The operation of the bearing according to the present invention will now be described. The bearing is preferably used as an engine bearing to support an internal combustion engine. While the internal combustion engine is idling, the intake valve is open so that the pressure in the air chamber equals the atmospheric pressure. In this mode of operation, the bearing's spring stiffness is comparatively low to insulate or eliminate idling vibrations.
At speeds above idling speed, i.e., during vehicle operation, the valve is closed. The air chamber is thus hermetically sealed against the environment. During vehicle operation, the damping fluid is transferred back and forth between the working and compensating chambers through a damping conduit. This damps high-amplitude, low-frequency vibrations. In this operating mode, the diaphragm limiting the air chamber undergoes very little deformation, since the air chamber is closed and the air it contains alternately compresses and expands during vibration damping. At high vibration amplitudes the bearing is subjected to large pulling movements. This results in a rebounding movement which produces a partial vacuum in the working chamber. This partial vacuum expands the diaphragm in the direction of the working chamber, increasing the volume in the air chamber. Because the intake valve is closed, the only way to equalize the partial vacuum in the air chamber is for the air to flow from the environment into the air chamber through the non-return valve. When the bearing reverses its load from a pulling movement to a compression movement, the non-return valve closes automatically. The air mass previously entering the air chamber during the pulling movement is thus trapped in the air chamber. The higher pressure in the air chamber therefore produces a higher bearing rigidity. The higher bearing rigidity improves the damping action of the bearing.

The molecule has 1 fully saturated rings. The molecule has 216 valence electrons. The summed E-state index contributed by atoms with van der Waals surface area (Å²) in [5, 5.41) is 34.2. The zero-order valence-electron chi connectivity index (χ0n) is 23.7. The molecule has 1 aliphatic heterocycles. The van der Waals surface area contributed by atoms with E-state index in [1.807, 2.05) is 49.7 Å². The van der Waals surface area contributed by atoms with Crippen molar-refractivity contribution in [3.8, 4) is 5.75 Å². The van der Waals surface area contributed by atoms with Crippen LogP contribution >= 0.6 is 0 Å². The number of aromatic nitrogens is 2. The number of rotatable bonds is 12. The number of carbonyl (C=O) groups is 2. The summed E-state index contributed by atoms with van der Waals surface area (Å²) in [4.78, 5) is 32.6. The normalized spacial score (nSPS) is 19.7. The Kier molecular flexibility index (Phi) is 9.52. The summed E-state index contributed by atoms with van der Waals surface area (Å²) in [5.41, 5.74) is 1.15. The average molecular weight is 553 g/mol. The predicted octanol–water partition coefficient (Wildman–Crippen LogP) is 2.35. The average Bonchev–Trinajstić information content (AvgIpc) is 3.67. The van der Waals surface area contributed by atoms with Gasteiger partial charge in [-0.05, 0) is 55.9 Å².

The valve and the non-return valve preferably form a single preassembled unit. This simplifies mounting the unit onto the bearing and minimizes the danger of mounting errors.